App Reviewed on: iPad Air 2
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Gameloft—for once—seems to be trying something different, though not too different. Instead of taking a single, popular console or PC game and jamming it into a mobile package, they’re taking a whole group of games and combining them together. Dungeon Hunter Champions is a bit like if you took Diablo, World of Warcraft, and Dota 2 and combined them together, but did so in ways that are baffling, awkward, and (as always with Gameloft) aggressively monetized. It sure does look nice, though.
It’s hard to nail down exactly what Dungeon Hunter Champions is trying to be as a game, but it’s very plain to see what it is trying to get players to do. This game is all about collecting stuff, and it seems like Gameloft’s logic behind Dungeon Hunter Champions is to combine as many games with collection-based progression systems there are into one, hulking mega-game.
There’s sections of Dungeon Hunter Champions that feel like a Diablo game, with you wandering through levels, slaying all sorts of minions in the hunt for gear. There are other times where you’re grinding out currency to try and earn heroes, which you can then be used fight other players in AI battles. And then there’s the game’s 5v5 multiplayer mode, which is essentially a stripped-down MOBA, which gives you yet another currency to spend on something else. If that weren’t enough, there’s boss raids, a blitz mode, co-op, and special events as well, all with their own kinds of drops for you to use to try and get more heroes and loot.
A game for everyone is a game for no one
The presence of all of these modes in Dungeon Hunter Champions isn’t entirely misguided. The games it imitates aren’t all that different than each other, and the idea of being able to collect cool loot and heroes that you can use across action-rpg, MOBA, and boss raid settings actually sounds like it would be pretty neat, provided you have the chops to pull it off.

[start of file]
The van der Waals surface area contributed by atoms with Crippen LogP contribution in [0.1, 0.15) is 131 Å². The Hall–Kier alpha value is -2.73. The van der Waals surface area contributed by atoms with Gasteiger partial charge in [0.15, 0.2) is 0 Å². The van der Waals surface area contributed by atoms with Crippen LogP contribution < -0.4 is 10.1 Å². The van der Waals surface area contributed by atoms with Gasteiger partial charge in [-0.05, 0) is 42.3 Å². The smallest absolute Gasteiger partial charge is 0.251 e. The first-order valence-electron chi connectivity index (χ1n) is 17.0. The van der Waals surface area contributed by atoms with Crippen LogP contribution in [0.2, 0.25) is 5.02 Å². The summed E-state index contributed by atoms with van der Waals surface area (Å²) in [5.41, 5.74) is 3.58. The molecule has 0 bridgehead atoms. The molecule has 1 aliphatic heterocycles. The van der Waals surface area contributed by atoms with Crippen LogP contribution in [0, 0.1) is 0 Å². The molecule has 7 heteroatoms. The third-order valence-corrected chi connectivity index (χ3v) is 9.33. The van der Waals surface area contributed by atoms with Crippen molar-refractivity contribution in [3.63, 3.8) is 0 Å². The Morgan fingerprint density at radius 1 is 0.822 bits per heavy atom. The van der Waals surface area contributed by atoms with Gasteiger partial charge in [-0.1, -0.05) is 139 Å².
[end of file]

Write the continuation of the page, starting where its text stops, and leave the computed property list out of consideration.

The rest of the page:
Gameloft doesn’t really seem to see this potential, though. Although the game has a lot of the component parts to make these things gel, nothing really fits together. Each game mode is completely separated and locked off from the others, and Dungeon Hunter Champions makes you play certain modes and reach certain requirements to actually unlock everything the game has to offer. There are also entire systems in certain modes that don’t apply to other modes, certain characters that can only be used in certain modes, and other, strange ways of keeping Dungeon Hunter Champions from feeling like a cohesive experience.
A slick store, nothing more
As much as Dungeon Hunter Champions can be confusing, it can still reel you in, mostly thanks to some pretty impressive production values. All the heroes are colorful and expressive, single-player levels have flashy set-pieces, and everything animates quite nicely. The more time you spend with the game, though, the more and more apparent it becomes that Dungeon Hunter Champions’ wide variety of modes and slick visuals exist just to get you to interact with any combination of its seven (yes, seven) storefronts.
The stores in Dungeon Hunter Champions feel aggressive and predatory, but they’re thankfully not as tempting as they could be. If Gameloft had spent more time refining any (or, preferably, all) of its modes into something that felt more substantial than a skin-deep simulacrum, Dungeon Hunter Champions would be much more capable at squeezing money out of players. Then again though, if there was more enjoyment to be had in Dungeon Hunters Champions, perhaps it would actually be worth putting some money into.
The bottom line
Top to bottom, Dungeon Hunter Champions is a mess. It has tons of ideas going on, and some of them actually have some potential to make for a great experience, but Gameloft seems to use them exclusively to exploit players' loot lust in an effort to squeeze money out of them. What little there is to appreciate here is better found elsewhere, so don’t even bother checking this game out, even though it looks nice.